Merlin: the very name evokes intriguing images - magician, wise man, prophet, adviser to Arthur, counsellor of Camelot. The legend is famous but not the truth: that Merlin was a historical figure, a Briton, who hailed not from England or Wales, as traditional wisdom would have it, but from Scotland.
Adam Ardrey brings back to life Merlin's role in the cataclysmic battles between reason and religion of sixth-century Britain; battles which Merlin would ultimately lose. From the time of his death up until the present day, historical records relating to Merlin have been altered, his true provenance and importance obscured and his name changed to mean 'Madman'. The same fate awaited Merlin's twin sister, Languoreth, as intelligent and powerful as her brother but, as a woman, a greater threat to the power of church and state. Languoreth's existence was all but obliterated and her story lost - until now.
Finding Merlin uncovers new evidence and re-examines the old. The places where Merlin was born, lived, died and was buried are identified, as well as the people surrounding him - his nemesis Mungo and his friend the hero Arthur. In this impressively well-researched and accessibly written book, Merlin walks from the pages of legend into history.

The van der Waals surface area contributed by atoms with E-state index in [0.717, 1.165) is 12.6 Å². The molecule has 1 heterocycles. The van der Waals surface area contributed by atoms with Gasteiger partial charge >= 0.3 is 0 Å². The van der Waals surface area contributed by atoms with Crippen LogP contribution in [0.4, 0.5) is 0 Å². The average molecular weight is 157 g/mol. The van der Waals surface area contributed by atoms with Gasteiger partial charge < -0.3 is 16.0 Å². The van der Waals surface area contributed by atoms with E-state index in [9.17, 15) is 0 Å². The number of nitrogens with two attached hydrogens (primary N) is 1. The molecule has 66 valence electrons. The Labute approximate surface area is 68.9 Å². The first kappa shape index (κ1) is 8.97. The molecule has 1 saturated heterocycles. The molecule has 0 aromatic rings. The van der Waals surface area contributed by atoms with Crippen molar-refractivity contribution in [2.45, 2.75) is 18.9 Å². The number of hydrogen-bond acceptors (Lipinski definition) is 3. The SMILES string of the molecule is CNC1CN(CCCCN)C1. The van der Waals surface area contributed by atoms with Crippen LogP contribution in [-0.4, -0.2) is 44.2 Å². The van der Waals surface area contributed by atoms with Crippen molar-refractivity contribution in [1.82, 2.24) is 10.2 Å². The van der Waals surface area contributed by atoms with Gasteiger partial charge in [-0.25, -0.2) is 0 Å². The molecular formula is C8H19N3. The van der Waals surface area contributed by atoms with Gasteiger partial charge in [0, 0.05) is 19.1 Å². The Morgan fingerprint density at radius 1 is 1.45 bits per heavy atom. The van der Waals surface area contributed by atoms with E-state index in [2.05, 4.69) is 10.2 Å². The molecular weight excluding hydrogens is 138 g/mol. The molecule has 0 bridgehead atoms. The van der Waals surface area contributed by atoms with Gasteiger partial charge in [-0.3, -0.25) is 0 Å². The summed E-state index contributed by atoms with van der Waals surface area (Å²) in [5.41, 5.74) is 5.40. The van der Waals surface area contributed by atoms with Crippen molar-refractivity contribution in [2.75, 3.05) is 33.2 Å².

This book lost me almost from the first chapter, but I was able to pick the thread in the beginning, the at best I found it convoluted with the topic jumping all over the place. The best thing about the book was Mike Rodgers narration, the only thing that kept me listening, which was calm and flowing. This book was not really my cup of tea.
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Actually theres some proof that merlin lived and not a idiot or jester fool or a wizard but head of the old religion that Catholics wanted to erase the history.